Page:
LGBTQ Allies Can Make An Impact Just By Talking

While as a whole on the whole we've made amazing progress in terms of LGBTQ rights, we still have a long way to go in terms of equality. But there's good news on that front: A recent study shows that fighting bias against LGBTQ people and rights might be as simple as having actual LGBTQ people and allies talk to voters about the issues. That's right: It appears that simply having an LGBTQ identified person or ally participate in an in-depth, 20 minute, one-on-one conversation about the issues might be what it takes to help reverse anti-LGBTQ sentiment, particularly in voting situations.

The study, which was released in the journal Science, comes from Stanford University Assistant Professor David Broockman and University of California Berkley graduate student Joshua Kalla. Their background with the subject is actually really interesting: In 2015, the research pair debunked a similar research claim which argued that a 20 minute conversation with a lesbian or gay canvasser could change someone's opinion on same-sex marriage.

How are their findings different from the study they previously debunked? As Kalla explained to Advocate, "We found that canvassers do not need to be members of an affected group to lastingly reduce prejudice against that group. Both transgender and nontransgender allies were effective at reducing prejudice against transgender people." This is a prime example of why it's so important to have allies when it comes to LGBTQ issues.

Let's take a closer look at the research:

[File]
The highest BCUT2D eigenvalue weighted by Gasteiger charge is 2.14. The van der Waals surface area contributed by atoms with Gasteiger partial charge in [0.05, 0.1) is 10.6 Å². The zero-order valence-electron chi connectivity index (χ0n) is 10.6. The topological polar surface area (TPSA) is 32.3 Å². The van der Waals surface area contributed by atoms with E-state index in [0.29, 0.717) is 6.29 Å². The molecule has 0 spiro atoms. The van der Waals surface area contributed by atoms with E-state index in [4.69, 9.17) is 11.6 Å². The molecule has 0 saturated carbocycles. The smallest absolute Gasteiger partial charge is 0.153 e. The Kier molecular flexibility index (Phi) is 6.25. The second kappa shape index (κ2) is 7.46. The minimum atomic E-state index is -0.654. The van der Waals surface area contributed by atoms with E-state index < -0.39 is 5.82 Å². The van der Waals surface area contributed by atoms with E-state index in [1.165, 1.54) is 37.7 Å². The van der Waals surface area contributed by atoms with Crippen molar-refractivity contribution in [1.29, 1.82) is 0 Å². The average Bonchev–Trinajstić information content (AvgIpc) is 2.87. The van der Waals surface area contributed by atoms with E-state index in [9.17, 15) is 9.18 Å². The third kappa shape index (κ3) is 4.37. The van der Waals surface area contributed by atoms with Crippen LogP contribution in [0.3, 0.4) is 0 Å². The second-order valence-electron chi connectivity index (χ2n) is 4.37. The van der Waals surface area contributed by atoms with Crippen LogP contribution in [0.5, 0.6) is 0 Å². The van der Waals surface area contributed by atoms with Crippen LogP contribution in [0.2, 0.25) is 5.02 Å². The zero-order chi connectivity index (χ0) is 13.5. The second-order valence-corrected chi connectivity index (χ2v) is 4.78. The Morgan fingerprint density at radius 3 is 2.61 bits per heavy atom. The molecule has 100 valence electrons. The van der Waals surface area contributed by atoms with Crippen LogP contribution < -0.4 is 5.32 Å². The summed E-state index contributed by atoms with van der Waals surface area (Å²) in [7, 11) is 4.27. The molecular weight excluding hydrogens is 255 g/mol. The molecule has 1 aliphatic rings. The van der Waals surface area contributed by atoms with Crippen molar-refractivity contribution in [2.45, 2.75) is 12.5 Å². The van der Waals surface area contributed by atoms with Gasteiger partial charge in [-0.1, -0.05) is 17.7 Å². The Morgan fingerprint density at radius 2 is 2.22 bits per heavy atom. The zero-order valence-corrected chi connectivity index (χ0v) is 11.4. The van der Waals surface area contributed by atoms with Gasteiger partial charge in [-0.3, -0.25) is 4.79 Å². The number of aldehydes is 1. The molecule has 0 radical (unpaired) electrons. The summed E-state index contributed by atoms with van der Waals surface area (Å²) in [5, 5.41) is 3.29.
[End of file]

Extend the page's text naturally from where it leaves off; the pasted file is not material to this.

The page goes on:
The Study

Researchers analyzed methods developed by the L.A. LGBT Center to see how effective they were in encouraging conservative voters to not vote against LGBTQ issues. Specifically, researchers looked at the Center's method of "deep canvassing," which aims to create a deeper, more meaningful connection with voters by having a sustained conversation and developing a back-and-forth dialogue.

You know those canvassers who knock on your door and basically just want you to sign their sheet and leave? Or those people on the sidewalk who beg you to donate to their organization as you're fleeing across the street? Deep canvassing basically aims to move beyond these more surface-level approaches and go deeper with the individual in front of them, in hopes that the interaction can make a longer-term impact on the voter.

For this study in particular, members of the LGBTQ rights organization SAVE "deeply canvassed" voters in Miami and South Florida. SAVE has a particular interest in raising awareness for issues related to the transgender community. While the Miami area recently passed trans-inclusive nondiscrimination protections, many in the LGBTQ community want to keep voter support and recognition of transgender issues on the up-and-up, in case a ballot initiative rises in an attempt to repeal the trans-inclusive protections.

The Results

Broockman and Kalla discovered that "deep canvassing" can reduce feelings of hate and prejudice in one out of 10 voters. To determine this, researchers examined one group of voters who were "deeply canvassed" on LGBTQ issues in comparison to a randomly assigned control group, who instead had a conversation about recycling. And as an added bonus, the researchers also discovered that anti-LGBTQ sentiment appears to be down in general, too.

While it is important to recognize that canvassing may have short-term impacts (as it's difficult to measure how people's views change over extended periods of time), "deep canvassing" definitely seems like an effective way to reach voters before they hitting the voting box. While LGBTQ issues have been widely talked about, and a lot of progress has been made, it's important to remember that there is still loads to be done in terms of equality and protections, especially for the transgender community — but thanks to research like this, I'm hopefully we can get there in the end.

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